Learner drivers will be able to have lessons on motorways, Transport Secretary Chris Grayling has announced. The changes will come into effect from 2018, when learners will be allowed on motorways with an approved driving instructor in a dual control car. Commenting on the announcement, Jason Wakeford, Director of Campaigns for Brake, the road safety charity, said: "Young drivers are involved in a high proportion of crashes that kill and seriously injure because of inexperience and the tendency of some to take risks. Improved training before and after getting a licence is essential to improving road safety.
"Rather than allowing learner drivers on the motorway, there should instead be a requirement for all newly-qualified drivers to receive mandatory lessons, including on the motorway, once they've passed their test. There needs to be much wider reform to the learning to drive system, including a minimum learning period and restrictions for newly-qualified drivers, such as a late night curfew. This graduated driver licensing approach has helped dramatically reduce road casualties in countries including Australia, and could save lives here in the UK too.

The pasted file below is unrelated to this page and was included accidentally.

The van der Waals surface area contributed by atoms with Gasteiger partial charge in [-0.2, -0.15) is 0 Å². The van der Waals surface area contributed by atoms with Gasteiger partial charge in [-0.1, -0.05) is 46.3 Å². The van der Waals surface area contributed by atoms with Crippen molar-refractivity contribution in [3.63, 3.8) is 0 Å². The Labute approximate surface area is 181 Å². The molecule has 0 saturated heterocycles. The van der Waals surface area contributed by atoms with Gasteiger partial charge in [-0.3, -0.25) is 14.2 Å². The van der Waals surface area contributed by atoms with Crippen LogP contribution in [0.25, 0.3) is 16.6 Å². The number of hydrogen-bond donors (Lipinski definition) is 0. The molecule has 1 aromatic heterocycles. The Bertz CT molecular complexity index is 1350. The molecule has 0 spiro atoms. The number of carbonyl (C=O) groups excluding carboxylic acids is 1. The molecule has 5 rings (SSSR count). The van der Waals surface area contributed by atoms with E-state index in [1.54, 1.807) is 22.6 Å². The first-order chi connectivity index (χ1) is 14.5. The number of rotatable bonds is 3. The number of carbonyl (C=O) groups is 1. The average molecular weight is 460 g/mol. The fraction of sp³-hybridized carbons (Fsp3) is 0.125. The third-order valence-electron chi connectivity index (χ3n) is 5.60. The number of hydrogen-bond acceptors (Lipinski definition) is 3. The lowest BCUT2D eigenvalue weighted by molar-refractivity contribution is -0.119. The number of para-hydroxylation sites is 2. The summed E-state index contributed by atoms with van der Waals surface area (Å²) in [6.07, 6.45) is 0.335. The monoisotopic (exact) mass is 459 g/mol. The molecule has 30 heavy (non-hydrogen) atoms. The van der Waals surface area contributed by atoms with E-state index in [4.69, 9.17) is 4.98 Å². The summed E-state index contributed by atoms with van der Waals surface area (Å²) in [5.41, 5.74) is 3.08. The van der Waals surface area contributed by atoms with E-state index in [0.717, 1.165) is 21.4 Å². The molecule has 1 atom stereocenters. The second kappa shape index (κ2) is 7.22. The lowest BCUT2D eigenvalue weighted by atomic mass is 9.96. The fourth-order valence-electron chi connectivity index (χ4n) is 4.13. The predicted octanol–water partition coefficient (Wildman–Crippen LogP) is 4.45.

"There should also be better access to affordable public transport so fewer young people see starting driving in their teens as a necessity."
Brake is a national road safety and sustainable transport charity, founded in 1995, that exists to stop the needless deaths and serious injuries that happen on roads every day, make streets and communities safer for everyone, and care for families bereaved and injured in road crashes. Brake promotes road safety awareness, safe and sustainable road use, and effective road safety policies.
We do this through national campaigns, community education, services for road safety professionals and employers, and by coordinating the UK's flagship road safety event every November, Road Safety Week. Brake is a national, government-funded provider of support to families and individuals devastated by road death and serious injury, including through a helpline and support packs.
Follow Brake on Twitter, Facebook, or The Brake Blog.e not accidents; they are devastating and preventable events, not chance mishaps. Calling them accidents undermines work to make roads safer, and can cause insult to families whose lives have been torn apart by needless casualties.